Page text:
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Longtime Atlanta councilmember’s death could shift power at city hall

The death of longtime Atlanta City Councilmember Ivory Lee Young Jr. on Friday has set in motion a months long process to find a replacement who will serve out the remainder of Young’s term.

Young was widely regarded as an ally of Mayor Keisha Lance Bottoms and whoever wins his seat could shift the balance of power on the council.

Young was re-elected to his fourth term in November 2017.

In a statement on Friday Bottoms said: “I was privileged to call Ivory a colleague and friend and am eternally grateful for his love and devotion to our city.”

Within 15 days, the city council will declare Young’s seat vacant and request that anyone who is interested apply to serve in the Young’s District 3 seat as a short term replacement. The council will pick a replacement for Young among the applicants until a special election can be held to fill the seat, said City Council President Felicia Moore.

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Moore said the date of the election has yet to be determined. The victor of that contest will represent Young’s district for the remainder of his term through 2021.

Young’s death at age 56 follows a battle with cancer. He took a leave of absence from the council a couple months ago to undergo stem cell treatment.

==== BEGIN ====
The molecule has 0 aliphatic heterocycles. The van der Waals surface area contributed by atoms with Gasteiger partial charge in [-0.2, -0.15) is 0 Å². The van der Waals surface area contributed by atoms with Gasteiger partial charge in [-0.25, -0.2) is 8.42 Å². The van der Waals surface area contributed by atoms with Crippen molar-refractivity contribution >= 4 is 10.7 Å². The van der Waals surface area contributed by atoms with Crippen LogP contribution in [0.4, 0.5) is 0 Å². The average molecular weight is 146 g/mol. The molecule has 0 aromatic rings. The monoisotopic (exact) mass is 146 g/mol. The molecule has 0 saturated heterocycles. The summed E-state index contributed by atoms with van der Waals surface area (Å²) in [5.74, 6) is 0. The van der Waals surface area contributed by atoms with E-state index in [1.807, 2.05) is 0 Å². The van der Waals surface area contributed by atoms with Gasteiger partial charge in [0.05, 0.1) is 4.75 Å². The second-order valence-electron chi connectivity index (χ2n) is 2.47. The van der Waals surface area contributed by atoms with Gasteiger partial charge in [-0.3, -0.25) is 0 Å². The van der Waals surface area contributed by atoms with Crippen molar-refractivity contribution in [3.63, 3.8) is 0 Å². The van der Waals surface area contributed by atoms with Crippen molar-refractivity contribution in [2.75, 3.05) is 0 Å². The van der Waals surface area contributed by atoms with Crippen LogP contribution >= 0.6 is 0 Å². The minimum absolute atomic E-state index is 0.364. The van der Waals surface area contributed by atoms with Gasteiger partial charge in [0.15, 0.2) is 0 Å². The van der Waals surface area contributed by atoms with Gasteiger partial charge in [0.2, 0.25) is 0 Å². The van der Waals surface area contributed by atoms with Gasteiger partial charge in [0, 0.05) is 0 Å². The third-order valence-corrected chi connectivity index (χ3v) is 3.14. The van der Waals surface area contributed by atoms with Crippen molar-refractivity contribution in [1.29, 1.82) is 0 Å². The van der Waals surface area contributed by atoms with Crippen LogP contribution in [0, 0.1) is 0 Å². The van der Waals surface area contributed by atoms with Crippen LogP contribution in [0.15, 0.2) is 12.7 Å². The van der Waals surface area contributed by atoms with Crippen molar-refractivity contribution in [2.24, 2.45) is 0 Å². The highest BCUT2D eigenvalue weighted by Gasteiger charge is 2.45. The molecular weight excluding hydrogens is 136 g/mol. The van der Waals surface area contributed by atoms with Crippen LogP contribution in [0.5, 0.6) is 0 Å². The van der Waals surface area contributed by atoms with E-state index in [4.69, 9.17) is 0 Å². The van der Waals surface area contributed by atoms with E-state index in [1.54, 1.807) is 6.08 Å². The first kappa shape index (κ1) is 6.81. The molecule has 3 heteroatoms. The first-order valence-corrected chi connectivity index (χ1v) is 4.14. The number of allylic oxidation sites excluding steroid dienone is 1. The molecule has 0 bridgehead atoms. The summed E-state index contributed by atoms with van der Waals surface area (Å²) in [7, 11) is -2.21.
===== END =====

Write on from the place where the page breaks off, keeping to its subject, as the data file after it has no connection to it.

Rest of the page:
His leave of absence came at a critical time and set off a behind-the-scenes political maneuvering at City Hall as Bottoms tried to gain support for the $5 billion Gulch redevelopment project — the most significant initiative so far during her administration.

Bottoms was trying to pass legislation to help provide a developer nearly $2 billion in incentives to redevelop 40-acres of weedy parking lots and railroad tracks stretching from Mercedes-Benz Stadium to the Five Points MARTA station in downtown Atlanta.

The mayor had to postpone three votes on the project because she didn’t have enough support on the council.

In September, she sought an opinion from Sam Olens, a former state attorney general, about whether Young could vote via conference call as he recovered from treatment.

The move was criticized by opponents of the plan. Young never voted on the incentive package, which the council approved earlier this month.

But if Young, who represents English Avenue and Vine City, hadn’t been sidelined, the deal would have probably passed more swiftly through the council.

The makeup of the council changed significantly as a result of the election last year. A federal corruption investigation and revelations about how Former Mayor Kasim Reed used city funds seems to have emboldened some members of council, who have asked pointed questions of Bottoms’ administration.

Young’s council bio highlights his work to transform the west Atlanta neighborhoods he served. It says that his role in the “redevelopment of the Martin Luther King, Jr. Drive corridor resulted in more than $65 million for the completion of the Historic Westside Village project that served as a catalyst for continued investments.” It credits him with lobbying “at the state level for enhanced tools to combat blight across the city through code enforcement.”

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